I have been informed that the deputy director of the National Center for Victims of Crime said that H. RES. 303, a proposed federal law, passed unanimously today in the House of Representatives! We're not sure at this time, but it sounds like this means it will become law.
H. RES. 303 states that "a day ought to be established to bring awareness to the issue of missing persons."
Missing children have their national day. Now all missing persons will have a day to remember and honor them, should this bill be signed into law. I have confidence it will and am checking to find more information about it.
I believe this is the same bill that my friends Doug and Mary Lyall from the Center for Hope have been working on for several years. I will get more clarification tomorrow.
Expressing the sense of the House of Representatives that a day ought to be established to bring awareness to the issue of missing persons.
Whereas each year tens of thousands of people go missing in the United States;
Whereas, on any given day, there are as many as 100,000 active missing persons cases in the United States;
Whereas the Missing Persons File of the National Crime Information Center (NCIC) was implemented in 1975;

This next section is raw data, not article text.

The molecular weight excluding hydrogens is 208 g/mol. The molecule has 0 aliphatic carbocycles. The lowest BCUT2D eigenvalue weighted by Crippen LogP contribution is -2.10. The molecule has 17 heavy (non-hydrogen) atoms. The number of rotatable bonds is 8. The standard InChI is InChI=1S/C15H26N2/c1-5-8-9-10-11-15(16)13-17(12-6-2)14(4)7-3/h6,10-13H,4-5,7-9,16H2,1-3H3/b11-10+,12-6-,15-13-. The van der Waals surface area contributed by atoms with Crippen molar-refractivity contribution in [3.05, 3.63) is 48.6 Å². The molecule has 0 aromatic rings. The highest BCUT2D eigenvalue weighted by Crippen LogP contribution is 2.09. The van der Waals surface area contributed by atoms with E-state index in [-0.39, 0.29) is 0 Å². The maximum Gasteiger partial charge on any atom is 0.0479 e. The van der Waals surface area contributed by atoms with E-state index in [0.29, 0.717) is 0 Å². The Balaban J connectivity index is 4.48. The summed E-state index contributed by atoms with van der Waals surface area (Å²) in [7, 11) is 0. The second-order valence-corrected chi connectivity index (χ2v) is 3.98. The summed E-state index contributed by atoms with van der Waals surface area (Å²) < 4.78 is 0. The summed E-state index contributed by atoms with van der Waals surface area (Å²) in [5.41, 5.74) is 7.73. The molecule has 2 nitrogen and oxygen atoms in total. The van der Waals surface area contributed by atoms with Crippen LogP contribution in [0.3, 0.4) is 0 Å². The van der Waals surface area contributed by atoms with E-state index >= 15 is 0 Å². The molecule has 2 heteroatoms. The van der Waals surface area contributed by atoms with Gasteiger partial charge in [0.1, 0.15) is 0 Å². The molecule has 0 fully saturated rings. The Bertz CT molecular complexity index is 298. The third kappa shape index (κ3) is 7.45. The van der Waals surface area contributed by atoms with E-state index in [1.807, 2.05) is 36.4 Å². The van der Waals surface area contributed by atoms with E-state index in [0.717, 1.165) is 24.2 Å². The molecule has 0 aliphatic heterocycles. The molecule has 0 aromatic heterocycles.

Whereas, in 2005, 109,531 persons were reported missing to law enforcement agencies nationwide, of whom 11,868 were between the ages of 18 and 20;
Whereas section 204 of the PROTECT Act, known as Suzanne's Law and passed by Congress on April 10, 2003, modifies section 3701(a) of the Crime Control Act of 1990 (42 U.S.C. 5779(a)), so that agencies must enter records into the NCIC database for all missing persons under the age of 21;
Whereas Kristen's Act (42 U.S.C. 14665), passed in 1999, has established grants for organizations to, among other things, track missing persons and provide informational services to families and the public;
Whereas, according to the NCIC, 48,639 missing persons were located in 2005, an improvement of 4.2 percent from the previous year;
Whereas many persons reported missing may be victims of Alzheimer's disease or other health-related issues, or may be victims of foul play;
Whereas, regardless of age or circumstances, all missing persons have families who need support and guidance to endure the days, months, or years they may spend searching for their missing loved ones; and
Whereas it is important to applaud the committed efforts of families, law enforcement agencies, and concerned citizens who work to locate missing persons and to prevent all forms of victimization: Now, therefore, be it
Resolved, That it is the sense of the House of Representatives that--
(1) a day ought to be established to bring awareness to the issue of missing persons; and
(2) the people of the United States should be encouraged to--
(A) observe the day with appropriate programs and activities; and
(B) support worthy initiatives and increased efforts to locate missing persons.
Kelly, Project Jason
We are the Voice for the Missing; speaking for those who are not among us but who are forever in our hearts.